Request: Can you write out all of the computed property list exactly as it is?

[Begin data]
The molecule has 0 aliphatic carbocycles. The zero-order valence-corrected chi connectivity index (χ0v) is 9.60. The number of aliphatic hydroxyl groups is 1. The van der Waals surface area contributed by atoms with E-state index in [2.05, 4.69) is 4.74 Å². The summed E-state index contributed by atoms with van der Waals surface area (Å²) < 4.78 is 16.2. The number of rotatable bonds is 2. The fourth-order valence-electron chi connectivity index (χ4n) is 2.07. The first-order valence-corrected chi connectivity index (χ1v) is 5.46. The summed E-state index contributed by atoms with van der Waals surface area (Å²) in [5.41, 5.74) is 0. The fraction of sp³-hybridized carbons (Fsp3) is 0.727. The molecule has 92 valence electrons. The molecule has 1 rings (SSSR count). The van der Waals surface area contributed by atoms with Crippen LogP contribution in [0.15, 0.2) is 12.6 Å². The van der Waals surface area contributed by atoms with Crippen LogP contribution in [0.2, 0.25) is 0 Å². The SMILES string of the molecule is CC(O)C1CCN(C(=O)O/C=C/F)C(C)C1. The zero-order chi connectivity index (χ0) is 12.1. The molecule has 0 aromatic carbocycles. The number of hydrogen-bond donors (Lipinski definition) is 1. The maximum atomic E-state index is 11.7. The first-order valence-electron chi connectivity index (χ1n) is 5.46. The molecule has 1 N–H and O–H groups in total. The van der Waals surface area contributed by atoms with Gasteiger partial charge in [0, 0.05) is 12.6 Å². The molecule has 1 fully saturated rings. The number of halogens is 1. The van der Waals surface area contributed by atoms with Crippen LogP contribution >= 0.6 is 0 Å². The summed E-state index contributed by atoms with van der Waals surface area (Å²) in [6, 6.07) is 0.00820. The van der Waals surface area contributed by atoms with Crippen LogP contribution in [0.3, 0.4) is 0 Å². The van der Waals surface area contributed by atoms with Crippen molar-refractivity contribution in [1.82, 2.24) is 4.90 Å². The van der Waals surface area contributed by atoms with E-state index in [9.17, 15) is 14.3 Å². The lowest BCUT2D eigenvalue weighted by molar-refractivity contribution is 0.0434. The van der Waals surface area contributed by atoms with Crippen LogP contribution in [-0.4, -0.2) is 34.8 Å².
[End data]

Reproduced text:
The molecule has 0 aliphatic carbocycles. The zero-order valence-corrected chi connectivity index (χ0v) is 9.60. The number of aliphatic hydroxyl groups is 1. The van der Waals surface area contributed by atoms with E-state index in [2.05, 4.69) is 4.74 Å². The summed E-state index contributed by atoms with van der Waals surface area (Å²) < 4.78 is 16.2. The number of rotatable bonds is 2. The fourth-order valence-electron chi connectivity index (χ4n) is 2.07. The first-order valence-corrected chi connectivity index (χ1v) is 5.46. The summed E-state index contributed by atoms with van der Waals surface area (Å²) in [5.41, 5.74) is 0. The fraction of sp³-hybridized carbons (Fsp3) is 0.727. The molecule has 92 valence electrons. The molecule has 1 rings (SSSR count). The van der Waals surface area contributed by atoms with Crippen LogP contribution in [0.15, 0.2) is 12.6 Å². The van der Waals surface area contributed by atoms with Crippen LogP contribution in [0.2, 0.25) is 0 Å². The SMILES string of the molecule is CC(O)C1CCN(C(=O)O/C=C/F)C(C)C1. The zero-order chi connectivity index (χ0) is 12.1. The molecule has 0 aromatic carbocycles. The number of hydrogen-bond donors (Lipinski definition) is 1. The maximum atomic E-state index is 11.7. The first-order valence-electron chi connectivity index (χ1n) is 5.46. The molecule has 1 N–H and O–H groups in total. The van der Waals surface area contributed by atoms with Gasteiger partial charge in [0, 0.05) is 12.6 Å². The molecule has 1 fully saturated rings. The number of halogens is 1. The van der Waals surface area contributed by atoms with Crippen LogP contribution >= 0.6 is 0 Å². The summed E-state index contributed by atoms with van der Waals surface area (Å²) in [6, 6.07) is 0.00820. The van der Waals surface area contributed by atoms with Crippen LogP contribution in [0.3, 0.4) is 0 Å². The van der Waals surface area contributed by atoms with Crippen molar-refractivity contribution in [1.82, 2.24) is 4.90 Å². The van der Waals surface area contributed by atoms with E-state index in [9.17, 15) is 14.3 Å². The lowest BCUT2D eigenvalue weighted by molar-refractivity contribution is 0.0434. The van der Waals surface area contributed by atoms with Crippen LogP contribution in [-0.4, -0.2) is 34.8 Å².